Boeing, which has not delivered 737 MAX planes to Chinese buyers in three years, plans to resell some of the 737 MAX originally scheduled for delivery to China.


  On September 15, local time, according to a Reuters report, executives of global aircraft manufacturer Boeing said that it would resell some of the 737 MAX planes originally planned to be delivered to Chinese customers.


  On September 16, the relevant person in charge of Boeing China responded to the surging news reporter, saying, "China is an important market for our aviation industry, and we have supported the development of China's civil aviation for 50 years. Although the demand for our aircraft is still strong, relevant The timing of progress also depends on other factors. We are working closely with our clients during these dynamic times.”


  The head also said, "The good news is that demand in other markets around the world is very strong and in today's supply chain constrained environment, existing inventory provides a flexibility. This allows us to adjust production and deliver according to reduced Risky plans to reallocate existing inventory. This prudent approach allows us to deliver aircraft to customers who are ready to receive them, while ensuring that we are still able to deliver aircraft to Chinese customers when the time is right.”


  According to multiple foreign media reports, Boeing Chief Financial Officer Brian West said at an event, "Boeing has been delayed for a long time before making a decision on what to do with these originally planned deliveries to China. 737 MAX decision." Boeing Chief Executive Dave Calhoun did not specify which Chinese airline's orders for the plane would be affected.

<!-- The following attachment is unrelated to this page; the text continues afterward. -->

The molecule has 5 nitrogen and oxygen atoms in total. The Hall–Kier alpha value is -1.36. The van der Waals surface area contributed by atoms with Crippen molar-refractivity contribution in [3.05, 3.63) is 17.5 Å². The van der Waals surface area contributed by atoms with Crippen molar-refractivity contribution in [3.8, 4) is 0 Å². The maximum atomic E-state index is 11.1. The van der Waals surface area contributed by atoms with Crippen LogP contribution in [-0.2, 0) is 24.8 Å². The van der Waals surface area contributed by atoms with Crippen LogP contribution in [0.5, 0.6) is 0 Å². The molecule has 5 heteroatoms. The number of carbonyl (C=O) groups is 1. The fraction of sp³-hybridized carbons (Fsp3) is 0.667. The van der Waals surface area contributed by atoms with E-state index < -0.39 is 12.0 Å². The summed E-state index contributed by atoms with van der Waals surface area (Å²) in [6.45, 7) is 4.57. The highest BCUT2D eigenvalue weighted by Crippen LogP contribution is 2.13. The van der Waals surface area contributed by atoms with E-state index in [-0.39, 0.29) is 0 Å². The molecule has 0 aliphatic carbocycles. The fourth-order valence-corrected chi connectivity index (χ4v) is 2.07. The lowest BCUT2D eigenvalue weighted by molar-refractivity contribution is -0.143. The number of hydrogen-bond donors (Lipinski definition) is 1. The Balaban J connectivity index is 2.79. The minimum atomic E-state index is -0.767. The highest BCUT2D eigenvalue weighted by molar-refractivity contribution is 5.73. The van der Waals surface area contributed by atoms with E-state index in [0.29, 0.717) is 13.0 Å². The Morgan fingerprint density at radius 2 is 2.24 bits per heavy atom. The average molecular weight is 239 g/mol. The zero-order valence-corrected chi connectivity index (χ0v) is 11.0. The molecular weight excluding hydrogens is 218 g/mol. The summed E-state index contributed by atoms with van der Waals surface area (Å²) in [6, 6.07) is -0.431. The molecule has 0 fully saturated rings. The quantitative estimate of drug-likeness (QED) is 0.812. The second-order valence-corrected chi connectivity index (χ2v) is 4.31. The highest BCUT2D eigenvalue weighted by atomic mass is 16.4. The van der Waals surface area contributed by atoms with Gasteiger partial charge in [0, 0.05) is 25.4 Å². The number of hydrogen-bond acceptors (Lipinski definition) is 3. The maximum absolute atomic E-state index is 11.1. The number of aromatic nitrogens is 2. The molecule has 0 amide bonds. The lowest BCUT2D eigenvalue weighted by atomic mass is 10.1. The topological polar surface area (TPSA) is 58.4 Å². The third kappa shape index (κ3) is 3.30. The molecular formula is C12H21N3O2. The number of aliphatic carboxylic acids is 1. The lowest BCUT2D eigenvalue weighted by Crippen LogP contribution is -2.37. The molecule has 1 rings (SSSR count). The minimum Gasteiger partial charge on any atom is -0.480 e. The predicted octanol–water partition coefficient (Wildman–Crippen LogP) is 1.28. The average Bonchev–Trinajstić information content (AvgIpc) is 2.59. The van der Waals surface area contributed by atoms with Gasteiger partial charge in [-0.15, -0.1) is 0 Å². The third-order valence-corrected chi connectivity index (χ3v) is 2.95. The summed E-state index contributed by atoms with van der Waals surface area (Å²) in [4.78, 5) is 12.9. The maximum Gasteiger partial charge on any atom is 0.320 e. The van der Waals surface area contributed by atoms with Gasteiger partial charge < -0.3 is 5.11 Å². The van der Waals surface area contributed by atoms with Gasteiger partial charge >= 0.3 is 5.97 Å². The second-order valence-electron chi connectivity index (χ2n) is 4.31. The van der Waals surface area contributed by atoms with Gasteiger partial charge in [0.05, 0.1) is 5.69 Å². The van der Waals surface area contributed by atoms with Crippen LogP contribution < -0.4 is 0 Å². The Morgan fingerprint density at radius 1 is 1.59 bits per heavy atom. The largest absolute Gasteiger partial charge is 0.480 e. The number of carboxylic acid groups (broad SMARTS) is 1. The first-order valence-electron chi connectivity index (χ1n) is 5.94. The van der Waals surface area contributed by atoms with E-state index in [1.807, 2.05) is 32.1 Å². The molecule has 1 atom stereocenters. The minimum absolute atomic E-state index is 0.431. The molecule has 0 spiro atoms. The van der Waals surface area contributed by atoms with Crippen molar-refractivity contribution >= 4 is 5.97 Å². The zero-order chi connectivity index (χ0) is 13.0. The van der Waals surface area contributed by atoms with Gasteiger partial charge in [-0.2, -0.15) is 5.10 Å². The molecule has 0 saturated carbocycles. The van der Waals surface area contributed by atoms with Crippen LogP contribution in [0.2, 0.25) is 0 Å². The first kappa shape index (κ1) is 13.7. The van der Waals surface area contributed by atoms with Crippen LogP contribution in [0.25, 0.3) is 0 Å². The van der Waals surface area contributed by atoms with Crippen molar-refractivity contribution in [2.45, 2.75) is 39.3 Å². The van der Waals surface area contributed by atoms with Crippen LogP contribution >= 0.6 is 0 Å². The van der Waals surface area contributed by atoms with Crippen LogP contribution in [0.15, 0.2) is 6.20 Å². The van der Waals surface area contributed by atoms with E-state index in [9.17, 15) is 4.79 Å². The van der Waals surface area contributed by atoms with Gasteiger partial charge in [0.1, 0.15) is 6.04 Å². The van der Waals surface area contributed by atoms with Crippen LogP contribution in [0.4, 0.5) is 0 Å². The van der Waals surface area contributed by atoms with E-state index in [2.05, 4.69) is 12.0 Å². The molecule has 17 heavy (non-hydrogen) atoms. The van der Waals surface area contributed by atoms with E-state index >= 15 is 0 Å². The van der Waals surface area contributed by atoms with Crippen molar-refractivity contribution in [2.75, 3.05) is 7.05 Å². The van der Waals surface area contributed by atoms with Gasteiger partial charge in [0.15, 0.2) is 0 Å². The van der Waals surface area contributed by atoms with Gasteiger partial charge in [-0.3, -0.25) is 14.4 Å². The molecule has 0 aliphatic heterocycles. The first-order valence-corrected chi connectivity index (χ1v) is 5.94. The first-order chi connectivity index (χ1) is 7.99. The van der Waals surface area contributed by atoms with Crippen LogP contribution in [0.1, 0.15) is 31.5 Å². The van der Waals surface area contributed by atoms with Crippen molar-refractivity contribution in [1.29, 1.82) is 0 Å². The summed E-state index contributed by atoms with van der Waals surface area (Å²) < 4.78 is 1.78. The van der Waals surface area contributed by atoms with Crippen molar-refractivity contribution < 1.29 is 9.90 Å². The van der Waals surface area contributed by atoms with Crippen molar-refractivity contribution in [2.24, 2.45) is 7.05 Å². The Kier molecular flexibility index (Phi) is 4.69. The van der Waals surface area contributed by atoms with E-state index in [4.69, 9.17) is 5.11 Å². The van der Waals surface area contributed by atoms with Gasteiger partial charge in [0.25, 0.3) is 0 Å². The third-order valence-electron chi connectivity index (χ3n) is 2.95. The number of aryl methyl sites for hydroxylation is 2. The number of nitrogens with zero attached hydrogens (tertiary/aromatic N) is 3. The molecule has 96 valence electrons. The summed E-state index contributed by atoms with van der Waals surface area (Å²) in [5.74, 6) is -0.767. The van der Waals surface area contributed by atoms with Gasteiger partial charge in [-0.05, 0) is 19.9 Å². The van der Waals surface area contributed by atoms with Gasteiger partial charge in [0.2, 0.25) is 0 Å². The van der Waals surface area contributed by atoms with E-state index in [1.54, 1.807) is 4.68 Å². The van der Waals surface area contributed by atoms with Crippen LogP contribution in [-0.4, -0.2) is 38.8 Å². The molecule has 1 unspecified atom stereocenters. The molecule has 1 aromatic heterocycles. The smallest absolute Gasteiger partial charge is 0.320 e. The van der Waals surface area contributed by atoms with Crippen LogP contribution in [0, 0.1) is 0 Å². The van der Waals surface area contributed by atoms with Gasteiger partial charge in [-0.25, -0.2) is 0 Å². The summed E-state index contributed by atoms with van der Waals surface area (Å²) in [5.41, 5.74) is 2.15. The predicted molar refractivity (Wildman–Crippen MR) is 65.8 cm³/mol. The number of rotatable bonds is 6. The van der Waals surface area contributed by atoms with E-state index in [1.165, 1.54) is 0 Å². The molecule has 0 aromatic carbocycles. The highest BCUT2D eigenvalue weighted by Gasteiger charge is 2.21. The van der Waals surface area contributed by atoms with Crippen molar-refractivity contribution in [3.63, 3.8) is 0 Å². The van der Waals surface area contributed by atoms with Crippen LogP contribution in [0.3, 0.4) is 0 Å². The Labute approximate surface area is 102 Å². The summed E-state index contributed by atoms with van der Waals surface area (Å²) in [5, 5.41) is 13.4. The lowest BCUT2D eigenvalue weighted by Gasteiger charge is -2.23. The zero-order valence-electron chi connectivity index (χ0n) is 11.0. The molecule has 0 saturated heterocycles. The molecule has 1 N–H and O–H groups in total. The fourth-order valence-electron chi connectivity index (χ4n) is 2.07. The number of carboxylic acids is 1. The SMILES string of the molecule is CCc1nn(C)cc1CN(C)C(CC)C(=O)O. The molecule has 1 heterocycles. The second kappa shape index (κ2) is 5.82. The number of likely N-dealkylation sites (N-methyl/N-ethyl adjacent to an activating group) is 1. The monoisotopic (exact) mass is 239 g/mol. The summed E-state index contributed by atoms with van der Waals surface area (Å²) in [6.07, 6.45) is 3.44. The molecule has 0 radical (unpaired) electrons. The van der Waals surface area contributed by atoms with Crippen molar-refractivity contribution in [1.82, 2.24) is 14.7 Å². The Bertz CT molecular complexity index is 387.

Talking about the need to resell some of the 737 MAX, Calhoun said resuming deliveries in China was critical to Boeing's future, but said the prospects for selling planes to China in a year or two were bleak.


  "But I think one day we'll go back to where we were, I just don't think it's a fast date." Looking ahead, Calhoun said he doesn't see a slowdown in aircraft demand.


  In October 2018 and March 2019, there were two consecutive air accidents involving Boeing 737 MAX 8 aircraft within six months. It has been grounded worldwide for nearly two years, and was approved by the United States in November 2020. The Civil Aviation Administration of China issued an airworthiness directive on December 2 last year, and has not yet approved a return to flight. Or as a result, Boeing has not delivered 737 MAX aircraft to Chinese customers since 2019.


  Regarding the timing of the return to flight, Yang Zhenmei, the Airworthiness Department of the Civil Aviation Administration, said at a press conference on December 3 last year that the premise for the commercial return of the Boeing 737 MAX 8 is to fully meet the three principles determined by the Civil Aviation Administration. Obtaining airworthiness approval is only the most basic work. In the follow-up, domestic airlines will also complete aircraft modification, parking aircraft recovery, driver training and other work. After the supplementary operation certification, it is expected to be completed by the end of 2021 or the beginning of 2022. Resuming commercial operations of the existing domestic fleet and restarting the introduction of new aircraft.


  At the end of the second quarter of this year, the average production rate of Boeing 737 increased to 31 per month. Boeing had 290 outstanding 737 MAX planes at the end of the second quarter, about half of which were for Chinese customers, Chief Financial Officer Brian West said on an analyst call. Deliveries this year will be around 400, down from the 500 the company forecast earlier this year.


  In the first half of this year, Boeing’s revenue was $30.672 billion, down 5% year-on-year. Net income under GAAP was -$1.082 billion, compared to $0.6 billion in the same period last year. Among them, revenue in the second quarter was lower than market expectations, at US$16.681 billion, down 2% year-on-year. GAAP net income was $160 million, down 72% year over year.


  As of press time, Boeing (BOEING) was at $146.5 in pre-market trading, down 2.19%.


source: china news

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